How Losing Sleep Could Translate to a Loss of Money

Some teenagers seem to sleep a lot. As parents and grandparents, we can find this rather aggravating. But the fact is, as we get older, our sleep patterns may change, and our sleep can be less restful.1 Perhaps it’s a good idea to let young people sleep in peace while they still can.


Scientists say young adults require about nine hours of sleep a day, on average. If they get less than eight hours, they may have a harder time paying attention. Full-grown adults, on the other hand, need an average of seven and a half hours. Unfortunately, studies show about one-third of adults in Western societies get less than that on a regular basis.2


A recent study by the University of Zurich and the University Hospital Zurich found a correlation between chronic lack of sleep and increased risk-seeking behavior. Scientists trace the link to the brain’s right prefrontal cortex, which is directly connected with higher risk-seeking behavior. The researchers theorize that when a person persistently does not get enough sleep, this area of the brain does not recover properly, which prompts behavioral changes. Interestingly, the researchers found that study subjects did not notice they engaged in riskier behaviors and therefore were not cognizant of this relationship with sleep patterns.3


The study’s authors observed that sound sleep, of the appropriate duration, is critical for good decision making — especially for political and economic leaders whose daily decisions impact the larger society.4 This advice is also worth pursuing in our own lives. In other words, avoid making important decisions when you haven’t been sleeping well.


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Although we often hear that everyone needs a full eight hours of sleep each night, the actual amount varies by individual — usually between seven and nine hours.5 Just one night of insufficient sleep can make us cranky and too tired for healthy activities — like engaging in exercise or preparing a nutritious meal.6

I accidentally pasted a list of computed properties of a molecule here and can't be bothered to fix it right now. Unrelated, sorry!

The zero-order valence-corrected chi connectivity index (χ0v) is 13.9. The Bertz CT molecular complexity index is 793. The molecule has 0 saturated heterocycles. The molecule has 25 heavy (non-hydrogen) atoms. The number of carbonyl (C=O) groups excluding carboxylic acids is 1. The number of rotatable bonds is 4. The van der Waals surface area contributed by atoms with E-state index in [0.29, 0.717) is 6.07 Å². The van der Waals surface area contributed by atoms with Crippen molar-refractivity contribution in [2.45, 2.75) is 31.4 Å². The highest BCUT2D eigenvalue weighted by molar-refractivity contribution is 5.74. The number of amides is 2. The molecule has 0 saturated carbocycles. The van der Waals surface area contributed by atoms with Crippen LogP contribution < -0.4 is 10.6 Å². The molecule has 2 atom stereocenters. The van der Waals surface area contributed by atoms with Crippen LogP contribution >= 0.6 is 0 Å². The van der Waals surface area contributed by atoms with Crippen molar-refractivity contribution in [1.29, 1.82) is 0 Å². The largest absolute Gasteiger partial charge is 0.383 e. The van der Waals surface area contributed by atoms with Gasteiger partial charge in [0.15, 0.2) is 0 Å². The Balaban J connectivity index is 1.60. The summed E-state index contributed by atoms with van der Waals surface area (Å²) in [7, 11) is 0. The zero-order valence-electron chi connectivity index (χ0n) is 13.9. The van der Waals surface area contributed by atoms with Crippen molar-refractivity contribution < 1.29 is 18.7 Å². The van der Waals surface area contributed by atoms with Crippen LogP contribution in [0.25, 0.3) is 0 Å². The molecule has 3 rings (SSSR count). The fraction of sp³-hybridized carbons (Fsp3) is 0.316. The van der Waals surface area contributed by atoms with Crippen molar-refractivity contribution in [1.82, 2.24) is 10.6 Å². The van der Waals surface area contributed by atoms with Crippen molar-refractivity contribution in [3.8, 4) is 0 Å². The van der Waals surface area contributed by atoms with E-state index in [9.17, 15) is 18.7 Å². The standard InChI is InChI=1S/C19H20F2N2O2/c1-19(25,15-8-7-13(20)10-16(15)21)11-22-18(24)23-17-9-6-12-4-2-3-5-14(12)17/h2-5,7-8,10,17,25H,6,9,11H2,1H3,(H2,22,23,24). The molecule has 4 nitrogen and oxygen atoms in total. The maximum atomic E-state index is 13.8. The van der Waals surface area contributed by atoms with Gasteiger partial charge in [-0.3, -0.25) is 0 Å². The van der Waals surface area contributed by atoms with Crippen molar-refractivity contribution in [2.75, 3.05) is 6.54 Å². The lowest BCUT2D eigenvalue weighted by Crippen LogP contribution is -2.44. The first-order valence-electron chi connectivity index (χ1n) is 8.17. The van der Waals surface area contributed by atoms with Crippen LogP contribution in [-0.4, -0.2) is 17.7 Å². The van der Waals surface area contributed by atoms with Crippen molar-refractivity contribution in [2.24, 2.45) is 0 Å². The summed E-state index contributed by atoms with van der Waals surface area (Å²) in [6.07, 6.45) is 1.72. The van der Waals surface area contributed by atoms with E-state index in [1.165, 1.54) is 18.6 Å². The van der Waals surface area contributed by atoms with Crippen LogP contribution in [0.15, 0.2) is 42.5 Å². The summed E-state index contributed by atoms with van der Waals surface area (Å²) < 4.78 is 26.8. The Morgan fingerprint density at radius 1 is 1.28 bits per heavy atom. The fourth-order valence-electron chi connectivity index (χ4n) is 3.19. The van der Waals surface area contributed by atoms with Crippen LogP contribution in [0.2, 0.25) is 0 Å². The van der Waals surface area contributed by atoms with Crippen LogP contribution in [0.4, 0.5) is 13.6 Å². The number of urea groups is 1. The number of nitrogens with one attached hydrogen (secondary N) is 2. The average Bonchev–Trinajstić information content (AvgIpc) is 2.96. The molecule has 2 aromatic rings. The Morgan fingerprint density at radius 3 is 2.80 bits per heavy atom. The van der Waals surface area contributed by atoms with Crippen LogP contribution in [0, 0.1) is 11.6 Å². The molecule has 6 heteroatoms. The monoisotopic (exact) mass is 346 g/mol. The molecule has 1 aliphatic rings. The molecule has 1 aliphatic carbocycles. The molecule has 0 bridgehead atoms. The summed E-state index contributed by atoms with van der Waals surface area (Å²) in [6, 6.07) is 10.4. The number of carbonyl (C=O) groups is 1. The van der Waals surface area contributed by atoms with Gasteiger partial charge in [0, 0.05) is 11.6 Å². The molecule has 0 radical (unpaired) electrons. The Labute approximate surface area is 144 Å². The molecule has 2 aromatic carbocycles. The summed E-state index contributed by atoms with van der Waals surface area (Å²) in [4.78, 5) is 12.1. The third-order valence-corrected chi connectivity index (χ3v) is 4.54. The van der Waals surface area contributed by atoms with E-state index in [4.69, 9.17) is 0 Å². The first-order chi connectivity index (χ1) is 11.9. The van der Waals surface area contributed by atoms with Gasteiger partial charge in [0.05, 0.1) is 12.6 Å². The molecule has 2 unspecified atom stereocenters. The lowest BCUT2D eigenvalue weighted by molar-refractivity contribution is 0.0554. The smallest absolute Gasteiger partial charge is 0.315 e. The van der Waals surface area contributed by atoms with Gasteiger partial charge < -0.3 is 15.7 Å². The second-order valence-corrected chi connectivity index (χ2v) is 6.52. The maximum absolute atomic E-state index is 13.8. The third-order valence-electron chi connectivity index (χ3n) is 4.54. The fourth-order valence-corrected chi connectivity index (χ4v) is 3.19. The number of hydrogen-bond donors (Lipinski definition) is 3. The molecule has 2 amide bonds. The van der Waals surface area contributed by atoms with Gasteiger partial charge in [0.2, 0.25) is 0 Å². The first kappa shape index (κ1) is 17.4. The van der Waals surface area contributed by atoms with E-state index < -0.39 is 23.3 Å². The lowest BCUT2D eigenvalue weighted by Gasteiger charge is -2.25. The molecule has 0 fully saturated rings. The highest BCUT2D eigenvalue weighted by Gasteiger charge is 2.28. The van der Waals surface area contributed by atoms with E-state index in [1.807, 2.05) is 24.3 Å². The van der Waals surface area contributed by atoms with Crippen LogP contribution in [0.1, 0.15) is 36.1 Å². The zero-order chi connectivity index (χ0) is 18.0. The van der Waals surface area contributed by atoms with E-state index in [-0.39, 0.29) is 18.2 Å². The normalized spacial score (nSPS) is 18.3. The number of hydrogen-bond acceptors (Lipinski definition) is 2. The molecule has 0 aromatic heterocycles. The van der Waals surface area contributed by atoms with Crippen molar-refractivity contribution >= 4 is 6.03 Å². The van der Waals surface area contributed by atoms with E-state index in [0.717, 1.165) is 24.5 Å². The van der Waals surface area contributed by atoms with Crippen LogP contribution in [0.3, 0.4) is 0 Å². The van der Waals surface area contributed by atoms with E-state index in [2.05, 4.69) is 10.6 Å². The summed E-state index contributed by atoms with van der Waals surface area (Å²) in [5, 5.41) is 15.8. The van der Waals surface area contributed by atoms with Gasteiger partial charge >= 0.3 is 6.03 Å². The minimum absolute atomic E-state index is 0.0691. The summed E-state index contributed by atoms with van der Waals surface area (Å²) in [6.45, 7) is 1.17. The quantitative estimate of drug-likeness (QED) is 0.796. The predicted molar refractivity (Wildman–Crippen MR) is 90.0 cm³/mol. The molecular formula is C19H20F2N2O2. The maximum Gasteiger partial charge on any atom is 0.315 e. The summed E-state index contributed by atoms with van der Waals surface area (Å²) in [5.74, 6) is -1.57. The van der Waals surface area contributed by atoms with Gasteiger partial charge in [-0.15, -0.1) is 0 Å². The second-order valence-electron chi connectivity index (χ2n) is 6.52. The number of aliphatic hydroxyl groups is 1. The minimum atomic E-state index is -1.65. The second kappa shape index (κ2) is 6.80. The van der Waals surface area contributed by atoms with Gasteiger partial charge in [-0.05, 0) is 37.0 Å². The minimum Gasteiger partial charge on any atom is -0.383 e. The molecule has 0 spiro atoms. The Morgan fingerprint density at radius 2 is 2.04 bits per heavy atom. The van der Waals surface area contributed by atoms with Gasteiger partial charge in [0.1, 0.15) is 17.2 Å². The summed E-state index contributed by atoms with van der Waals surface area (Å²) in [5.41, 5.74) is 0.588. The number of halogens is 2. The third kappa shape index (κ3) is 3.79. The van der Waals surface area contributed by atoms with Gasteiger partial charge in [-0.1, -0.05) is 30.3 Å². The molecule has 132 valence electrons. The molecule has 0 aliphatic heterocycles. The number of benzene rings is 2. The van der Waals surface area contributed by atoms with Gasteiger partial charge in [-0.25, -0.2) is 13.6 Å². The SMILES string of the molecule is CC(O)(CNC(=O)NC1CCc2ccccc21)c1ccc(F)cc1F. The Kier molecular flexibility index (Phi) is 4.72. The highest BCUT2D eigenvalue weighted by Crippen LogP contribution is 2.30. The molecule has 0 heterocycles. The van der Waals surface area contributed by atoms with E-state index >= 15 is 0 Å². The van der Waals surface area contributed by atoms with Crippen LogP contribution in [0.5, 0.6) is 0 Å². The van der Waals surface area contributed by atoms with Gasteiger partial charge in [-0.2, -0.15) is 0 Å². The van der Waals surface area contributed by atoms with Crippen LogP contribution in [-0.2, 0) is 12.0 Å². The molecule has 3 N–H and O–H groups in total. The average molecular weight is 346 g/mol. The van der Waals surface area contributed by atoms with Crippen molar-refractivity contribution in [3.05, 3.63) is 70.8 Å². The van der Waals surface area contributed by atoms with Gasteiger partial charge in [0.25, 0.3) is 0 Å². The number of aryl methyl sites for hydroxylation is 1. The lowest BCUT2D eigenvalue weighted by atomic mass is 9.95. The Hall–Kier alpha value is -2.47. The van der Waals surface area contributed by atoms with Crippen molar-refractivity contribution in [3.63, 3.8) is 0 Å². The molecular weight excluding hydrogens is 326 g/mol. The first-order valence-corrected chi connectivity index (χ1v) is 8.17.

Over time, sleep deprivation can increase the risk of developing a variety of chronic health problems, including obesity, diabetes, high blood pressure and heart disease. It may make us more vulnerable to getting sick when exposed to a cold virus. Chronic lack of sleep also can make us more susceptible to experiencing depression and anxiety.7


Women are 40 percent more likely to suffer from insomnia or symptoms of insomnia compared to men, but the reasons for this are unclear. Some researchers hypothesize that women’s traditional role in society as caregivers could be a contributing factor. Furthermore, single parents who serve as both caregivers and financial providers are at higher risk of insomnia. Some scientists speculate the sleep circuitry for women could be different from men and, when combined with social roles as both worker and caregiver, this may result in a higher risk for sleep disorders.8


While the length and quality of sleep is a personal matter, it cumulatively has an impact on the economy. According to a study by RAND Europe, the United States loses approximately $411 billion a year due to workers who sleep less than six hours a night — which represents around 2.28 percent of U.S. gross domestic product. However, if those poor sleepers got one extra hour of sleep each night, the data suggests about $226.4 billion could be added back to the economy.9


Content prepared by Kara Stefan Communications.


1 National Sleep Foundation. “Aging and Sleep.” Accessed Dec. 29, 2017.

2 ScienceDaily. Aug. 28, 2017. “Chronic lack of sleep increases risk-seeking.” Accessed Dec. 19, 2017.

3 Ibid.

4 Ibid.

5 William Kormos, M.D. Harvard Medical School. May 2016. “Ask the Doctor: The right amount of sleep. Accessed Dec. 19, 2017.

6 Julie Corliss. Harvard Medical School. July 2017. “The health hazards of insufficient sleep. Accessed Dec. 19, 2017.

7 Ibid.

8 MedicalXpress. Dec. 18, 2017. “New guide aims to unmask unique challenges women face in getting healthy sleep. Accessed Dec. 19, 2017.

9 Sandee LaMotte. CNN. Sept. 27, 2017. “Sacrificing sleep? Here’s what it will do to your health. Accessed Dec. 19, 2017.



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